, Imperial Eagle

The Imperial eagle nests in Central and Eastern Europe and as far as Central Asia.

The easternmost nesting point of the species was established in 1908 in the Daur steppe, at 115° eastern longitude. The current distribution of the species to the east reaches lake Baikal (110° eastern latitude), to the north, at 57° northern latitude in the Kugur forested steppe area, 35° northern latitude to the south, in the island of Cyprus, and in Austria to the west, 16° eastern longitude. A probable expansion of the nesting region to the north has been observed during the past decade, the species being seen nesting in the Kondo-Alim river area, at 59° northern latitude. One pair with a nest from which the juvenile had left, has been registered in 2008 to the north of 60° northern latitude.

The species winters on the Balkan Peninsula, the Arabian Peninsula, in North-Eastern Africa, as far as Tanzania to the south, in South and East Asia, in India, as far as Korea to the east, Japan, Taiwan and, to the south-east, Singapore.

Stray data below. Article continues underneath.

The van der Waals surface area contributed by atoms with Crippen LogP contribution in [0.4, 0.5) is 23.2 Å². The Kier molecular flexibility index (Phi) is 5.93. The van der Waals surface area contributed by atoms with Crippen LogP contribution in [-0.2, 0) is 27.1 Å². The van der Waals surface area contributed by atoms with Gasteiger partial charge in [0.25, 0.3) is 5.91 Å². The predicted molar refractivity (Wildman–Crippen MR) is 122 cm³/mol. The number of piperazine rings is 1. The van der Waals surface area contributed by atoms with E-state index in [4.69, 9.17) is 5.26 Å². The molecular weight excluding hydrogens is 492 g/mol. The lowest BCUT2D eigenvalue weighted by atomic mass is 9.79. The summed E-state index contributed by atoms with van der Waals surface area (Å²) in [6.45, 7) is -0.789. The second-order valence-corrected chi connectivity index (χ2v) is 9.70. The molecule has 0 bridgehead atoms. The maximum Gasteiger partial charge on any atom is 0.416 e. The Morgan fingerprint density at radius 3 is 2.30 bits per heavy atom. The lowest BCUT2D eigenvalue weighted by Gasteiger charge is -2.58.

The European population of the species has been estimated at 1,768 – 2,229 pairs (Demerdzhiev et al., 2011), and the global population is 5,200-16,800 pairs (BirdLife International, 2009). The Eastern Imperial eagle is classified as globally vulnerable (BirdLife International, 2012) and endangered at the European level (Tucker, Heath, 1994). It is included in Annex 1 of the Birds Directive, Annex 1 of CITES and Annex 2 of the Bonn and Bern Conventions. At the national level, the species is included in Annex II and Annex III of the Biodiversity Act, and, also, in Bulgaria's Red Data Book (Golemanski 2011).